By Andrew Criado, Senior Attorney
The four most important words in criminal law: Beyond a Reasonable Doubt. What does that mean? It means that a person charged with a crime cannot be convicted and punished unless the prosecution can prove the defendant’s guilt in court beyond a reasonable doubt. The government’s evidence has to erase all reasonable doubt about the defendant’s guilt. What if, at the end of the prosecution’s case, there remains some doubt about whether the defendant committed the crime? Then the charge must be dismissed. What if the prosecution proves that the defendant probably committed the crime? Then the charge must be dismissed. In a criminal case, any conclusion other than proof beyond a reasonable doubt requires that the charge be dismissed—forever.
The government gets one shot at proving its case. This concept is important because it makes clear that a criminal case is about whether the government can prove the crime rather than whether the crime actually happened. There are many cases where the evidence shows that the defendant most likely committed the crime but the charge is nonetheless dismissed because the evidence does not meet the high burden of proof beyond a reasonable doubt.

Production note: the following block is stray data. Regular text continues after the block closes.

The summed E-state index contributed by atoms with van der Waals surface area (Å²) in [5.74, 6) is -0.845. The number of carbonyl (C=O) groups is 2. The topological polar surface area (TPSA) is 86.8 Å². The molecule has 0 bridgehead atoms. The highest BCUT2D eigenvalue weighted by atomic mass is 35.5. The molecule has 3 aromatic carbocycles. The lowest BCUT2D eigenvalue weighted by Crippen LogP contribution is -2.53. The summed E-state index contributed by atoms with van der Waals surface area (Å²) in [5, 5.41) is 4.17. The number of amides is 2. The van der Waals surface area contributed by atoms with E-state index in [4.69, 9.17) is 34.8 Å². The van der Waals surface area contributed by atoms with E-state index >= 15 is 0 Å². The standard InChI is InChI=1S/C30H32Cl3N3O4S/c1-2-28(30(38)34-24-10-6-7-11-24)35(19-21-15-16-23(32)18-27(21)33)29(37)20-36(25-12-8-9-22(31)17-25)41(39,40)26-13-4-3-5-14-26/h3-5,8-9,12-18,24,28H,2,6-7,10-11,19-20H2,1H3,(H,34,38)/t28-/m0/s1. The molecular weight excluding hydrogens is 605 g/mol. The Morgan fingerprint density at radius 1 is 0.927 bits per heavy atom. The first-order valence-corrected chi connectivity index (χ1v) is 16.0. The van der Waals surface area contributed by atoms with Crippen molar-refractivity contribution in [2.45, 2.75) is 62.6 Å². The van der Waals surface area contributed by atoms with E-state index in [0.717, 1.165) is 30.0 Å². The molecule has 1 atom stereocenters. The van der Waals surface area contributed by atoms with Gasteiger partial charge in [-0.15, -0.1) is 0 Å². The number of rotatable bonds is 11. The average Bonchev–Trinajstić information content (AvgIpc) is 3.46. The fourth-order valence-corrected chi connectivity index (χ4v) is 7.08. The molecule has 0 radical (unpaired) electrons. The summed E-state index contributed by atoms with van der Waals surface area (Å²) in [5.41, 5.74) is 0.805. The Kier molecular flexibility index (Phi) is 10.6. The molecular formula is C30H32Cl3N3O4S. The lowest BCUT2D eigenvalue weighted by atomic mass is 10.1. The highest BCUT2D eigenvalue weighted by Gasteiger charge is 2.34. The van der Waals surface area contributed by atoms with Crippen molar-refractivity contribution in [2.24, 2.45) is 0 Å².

The beyond a reasonable doubt standard protects all of us from the power of the government. As John Adams once said: “It is more important that innocence be protected than it is that guilt be punished.” The government’s power to prosecute and punish criminal behavior is so great that it can only be exercised when it is certain the defendant committed the crime.
The beyond a reasonable doubt standard is also why it’s important assert your right to remain silent or not consent to a warrantless search. The prosecution has such a high burden in proving its case that you don’t want to say or do anything that will give them more evidence against you.